The final rule includes a presumption that reproductive health care provided by a person other than the regulated entity who receives a request for PHI was lawful. The presumption that such reproductive health care was lawful may be rebutted if:

  • The regulated entity knows the care was unlawful, or
  • The regulated entity receives factual information, forming a “substantial factual basis,” from the individual making the request that the reproductive health care was unlawful in the circumstances in which it was
  • Where a request for PHI is made to the regulated entity that provided the reproductive health care, it is up to that entity to determine whether such health care was lawful and thus if disclosure is

New Attestation Requirements

The final rule creates a new requirement for regulated entities who receive a request for PHI potentially related to reproductive health care to obtain a written and signed attestation that the use and disclosure is not for a prohibited purpose.

An attestation is required when a request is made for:

  • Health oversight activities
  • Judicial and administrative proceedings
  • Law enforcement purposes
  • Disclosures to coroners and medical examiners A valid attestation must include:
  • The name of the individual whose PHI is sought
  • The name of the person requesting the PHI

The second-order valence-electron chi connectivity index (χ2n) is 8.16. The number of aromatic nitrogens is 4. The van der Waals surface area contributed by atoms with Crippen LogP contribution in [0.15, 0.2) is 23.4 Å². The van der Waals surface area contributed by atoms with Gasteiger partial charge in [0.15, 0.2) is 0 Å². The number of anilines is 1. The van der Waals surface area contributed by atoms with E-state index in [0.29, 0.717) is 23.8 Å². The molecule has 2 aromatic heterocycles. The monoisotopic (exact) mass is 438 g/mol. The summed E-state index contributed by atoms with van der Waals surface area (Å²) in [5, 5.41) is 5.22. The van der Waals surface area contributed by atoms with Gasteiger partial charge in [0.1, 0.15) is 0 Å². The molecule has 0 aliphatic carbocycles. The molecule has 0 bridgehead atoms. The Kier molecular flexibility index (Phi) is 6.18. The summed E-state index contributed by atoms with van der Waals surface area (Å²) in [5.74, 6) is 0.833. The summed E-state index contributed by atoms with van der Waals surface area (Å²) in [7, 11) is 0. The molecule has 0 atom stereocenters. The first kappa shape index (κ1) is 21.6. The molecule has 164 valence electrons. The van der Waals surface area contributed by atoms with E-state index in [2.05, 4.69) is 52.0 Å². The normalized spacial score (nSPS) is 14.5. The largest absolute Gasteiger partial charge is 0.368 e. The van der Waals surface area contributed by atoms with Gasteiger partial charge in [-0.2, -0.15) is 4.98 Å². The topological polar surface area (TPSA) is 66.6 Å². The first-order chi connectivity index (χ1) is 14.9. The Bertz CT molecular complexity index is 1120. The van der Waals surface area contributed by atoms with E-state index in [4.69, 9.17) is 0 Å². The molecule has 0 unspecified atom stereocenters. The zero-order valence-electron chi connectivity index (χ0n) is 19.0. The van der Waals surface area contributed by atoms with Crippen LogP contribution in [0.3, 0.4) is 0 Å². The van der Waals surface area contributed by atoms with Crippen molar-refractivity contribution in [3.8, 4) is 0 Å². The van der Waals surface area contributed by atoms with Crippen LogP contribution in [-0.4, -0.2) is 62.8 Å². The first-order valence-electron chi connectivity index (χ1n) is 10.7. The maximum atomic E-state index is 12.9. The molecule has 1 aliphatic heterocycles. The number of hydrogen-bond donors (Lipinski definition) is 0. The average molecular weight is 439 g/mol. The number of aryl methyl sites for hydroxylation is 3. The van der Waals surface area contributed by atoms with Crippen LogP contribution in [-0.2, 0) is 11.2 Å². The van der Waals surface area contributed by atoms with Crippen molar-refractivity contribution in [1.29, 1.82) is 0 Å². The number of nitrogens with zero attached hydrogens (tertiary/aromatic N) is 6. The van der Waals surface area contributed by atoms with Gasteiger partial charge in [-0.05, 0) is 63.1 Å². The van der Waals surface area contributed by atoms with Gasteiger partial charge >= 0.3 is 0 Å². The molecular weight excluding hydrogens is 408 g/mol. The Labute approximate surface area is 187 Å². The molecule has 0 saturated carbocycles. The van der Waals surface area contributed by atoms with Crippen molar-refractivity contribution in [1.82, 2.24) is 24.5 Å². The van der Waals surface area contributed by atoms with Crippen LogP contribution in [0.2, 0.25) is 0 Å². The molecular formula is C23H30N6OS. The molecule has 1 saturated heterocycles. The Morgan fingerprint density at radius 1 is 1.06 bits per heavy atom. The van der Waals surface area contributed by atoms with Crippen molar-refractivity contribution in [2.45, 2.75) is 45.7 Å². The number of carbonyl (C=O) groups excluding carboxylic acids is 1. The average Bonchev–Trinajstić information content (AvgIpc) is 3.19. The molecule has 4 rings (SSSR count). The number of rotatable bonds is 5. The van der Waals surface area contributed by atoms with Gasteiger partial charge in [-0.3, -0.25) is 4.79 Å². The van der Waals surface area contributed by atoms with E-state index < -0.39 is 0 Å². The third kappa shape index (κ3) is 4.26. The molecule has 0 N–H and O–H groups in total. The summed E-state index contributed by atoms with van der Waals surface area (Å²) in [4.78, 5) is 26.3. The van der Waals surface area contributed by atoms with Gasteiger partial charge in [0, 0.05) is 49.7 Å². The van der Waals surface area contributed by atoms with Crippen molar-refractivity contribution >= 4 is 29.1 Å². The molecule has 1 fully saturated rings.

• The name of the person to whom the disclosure is to be made
  • The clear statement that the PHI is not for a prohibited purpose
  • A statement that a person who knowingly and in violation of HIPAA obtains or discloses individually identifiable health information may be subject to criminal penalties

HHS plans to publish sample attestation language before the compliance date of this final rule.

Notice of Privacy Practices

Under the current Privacy Rule, covered entities are generally required to provide a Notice of Privacy Practice (NPP) to individuals to inform them how a covered entity may use or disclose their PHI and explain their individual rights under the Privacy Rule. Covered entities must now revise their NPPs to explain to individuals how their PHI related to reproductive health care may be used or disclosed under the newly issued final regulations. NPPs must be updated and revised by February 16, 2026.

Employer Action Items

While employers are not regulated by HIPAA directly, employers who provide health benefits or who handle health information in any capacity should stay informed of the implications of this rule. To best navigate the complicated and rapidly changing landscape of state and federal reproductive health law, employers should:

  1. Stay up to date on guidance released from HHS concerning the updates to the Privacy
  2. Update NPPs and ensure employees are provided with updated
  3. Consult with legal counsel should you receive a request for information potentially related to an employee’s PHI or their reproductive health care.

 

 

This information has been prepared for UBA by Fisher & Phillips LLP. It is general information and provided for educational purposes only. It is not intended to provide legal advice. You should not act on this information without consulting legal counsel or other knowledgeable advisors.